You would probably not use this activity for proactively looking for new alerts that have occurred in a time sensitive manner. The ‘Monitor Activity’ activity would be a better choice for that. A better use of this activity would be to use this in a regularly scheduled Runbook that retrieves alert data and takes some sort of maintenance action upon them.
For instance, you could use this activity in a Runbook that retrieves all warning alerts that are older then ‘x’ amount of days and increase the severity to critical using the ‘Update Alert’ activity.
This activity is used to retrieve information from a specific monitor or set of monitors that match specified filter criteria. This information can be used in many ways such as input to a corrective action or as input to a problem incident in another tool.
This activity has nothing really to do with monitors in Operations Manager terminology. It is actually used to detect new or updated alerts so that they can be used as input for some other action when they occur. The detected alert can be generated by a rule or a monitor.
It is similar to ‘Get Alert’ but it is a better candidate for proactively taking action upon the occurrence of an alert being generated. For instance, you could use this to trigger some sort of corrective action that should occur when that alert occurs. The criteria for which alerts are detected is quite extensive and is similar to those for the ‘Get Alert’ activity.
This activity is used to retrieve information about an Operations Manager object when the Health State of that object enters a specific state. For example, a Logical Disk object in Operations Manager that changes to a Critical state.
This information can then be passed to additional automation such as a procedure for grooming log files.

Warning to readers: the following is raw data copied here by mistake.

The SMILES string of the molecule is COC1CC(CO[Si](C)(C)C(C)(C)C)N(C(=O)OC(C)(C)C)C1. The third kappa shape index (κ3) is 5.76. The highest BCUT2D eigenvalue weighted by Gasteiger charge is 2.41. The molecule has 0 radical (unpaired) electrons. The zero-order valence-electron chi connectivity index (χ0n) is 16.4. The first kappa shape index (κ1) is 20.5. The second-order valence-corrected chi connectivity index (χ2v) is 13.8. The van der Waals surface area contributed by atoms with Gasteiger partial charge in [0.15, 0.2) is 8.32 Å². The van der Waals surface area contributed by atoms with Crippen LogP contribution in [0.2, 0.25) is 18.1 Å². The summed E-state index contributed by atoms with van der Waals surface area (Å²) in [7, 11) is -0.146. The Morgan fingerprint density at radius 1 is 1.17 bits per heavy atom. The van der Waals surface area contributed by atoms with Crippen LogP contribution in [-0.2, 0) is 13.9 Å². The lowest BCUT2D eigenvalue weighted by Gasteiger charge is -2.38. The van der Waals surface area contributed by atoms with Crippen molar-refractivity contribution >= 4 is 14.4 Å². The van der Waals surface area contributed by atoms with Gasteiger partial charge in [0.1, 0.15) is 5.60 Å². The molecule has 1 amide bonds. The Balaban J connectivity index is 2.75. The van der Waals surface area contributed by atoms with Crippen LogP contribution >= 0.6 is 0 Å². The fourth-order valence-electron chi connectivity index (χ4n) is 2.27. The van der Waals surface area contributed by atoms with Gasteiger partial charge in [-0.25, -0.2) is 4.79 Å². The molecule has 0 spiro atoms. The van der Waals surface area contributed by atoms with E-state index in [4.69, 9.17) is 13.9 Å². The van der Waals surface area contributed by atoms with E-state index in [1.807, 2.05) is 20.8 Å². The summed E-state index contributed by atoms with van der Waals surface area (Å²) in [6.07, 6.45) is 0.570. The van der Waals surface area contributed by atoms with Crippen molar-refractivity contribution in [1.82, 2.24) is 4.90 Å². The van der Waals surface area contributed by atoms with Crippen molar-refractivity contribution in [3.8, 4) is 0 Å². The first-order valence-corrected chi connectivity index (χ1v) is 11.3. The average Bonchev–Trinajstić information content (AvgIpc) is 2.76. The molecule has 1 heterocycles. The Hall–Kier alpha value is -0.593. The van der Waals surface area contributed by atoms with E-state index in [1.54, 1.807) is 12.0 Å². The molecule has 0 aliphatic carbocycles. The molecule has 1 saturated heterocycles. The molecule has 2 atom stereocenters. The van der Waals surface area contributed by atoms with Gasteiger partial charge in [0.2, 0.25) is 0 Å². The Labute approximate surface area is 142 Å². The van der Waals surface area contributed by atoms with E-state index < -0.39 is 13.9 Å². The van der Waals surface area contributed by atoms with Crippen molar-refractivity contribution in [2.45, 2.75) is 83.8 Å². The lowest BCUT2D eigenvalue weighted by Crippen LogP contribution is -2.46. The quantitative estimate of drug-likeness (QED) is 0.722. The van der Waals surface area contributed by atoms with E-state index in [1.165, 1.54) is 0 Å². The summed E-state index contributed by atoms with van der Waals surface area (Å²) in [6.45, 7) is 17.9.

This activity accepts the name of the Object and health state to be monitored as parameters.
Start Maintenance Mode
This activity does exactly as its name describes and shouldn’t need further explanation about when this would be used. I will point out however one interesting thing about the interface and documentation that I don’t necessarily agree with. As shown below the interface asks you to select a ‘Monitor’ to place in to Maintenance Mode. This is not accurate as we don’t actually place monitors in to Maintenance Mode within Operations Manager. Instead, we place monitored objects in to Maintenance Mode.
When you click the Ellipsis it actually gives you a list of monitored objects and not monitors
Stop Maintenance Mode
Much like the ‘Start Maintenance Mode’ activity this one is self-explanatory. Again though, ‘Monitor’ here should mean ‘Monitored Object’.
This activity does exactly as its name describes as well. You use the Alert ID to determine which Alert to update and you can choose to update the Owner, ResolutionState, TicketId or any of the Custom Fields in the Alert properties. This would be most useful if proceeded by another Activity such as ‘Get Alert’ to first retrieve an alert. This way there is an Alert ID in the published data for you to use as criteria for this activity.
This has been a very high-level overview of the System Center 2012 Operations Manager Integration Pack for System Center 2012 Orchestrator. For more detailed information about these activities you can refer to the official TechNet documentation found here.
In an upcoming post, I will use some of these activities in some real-world scenarios to help illustrate their potential use further.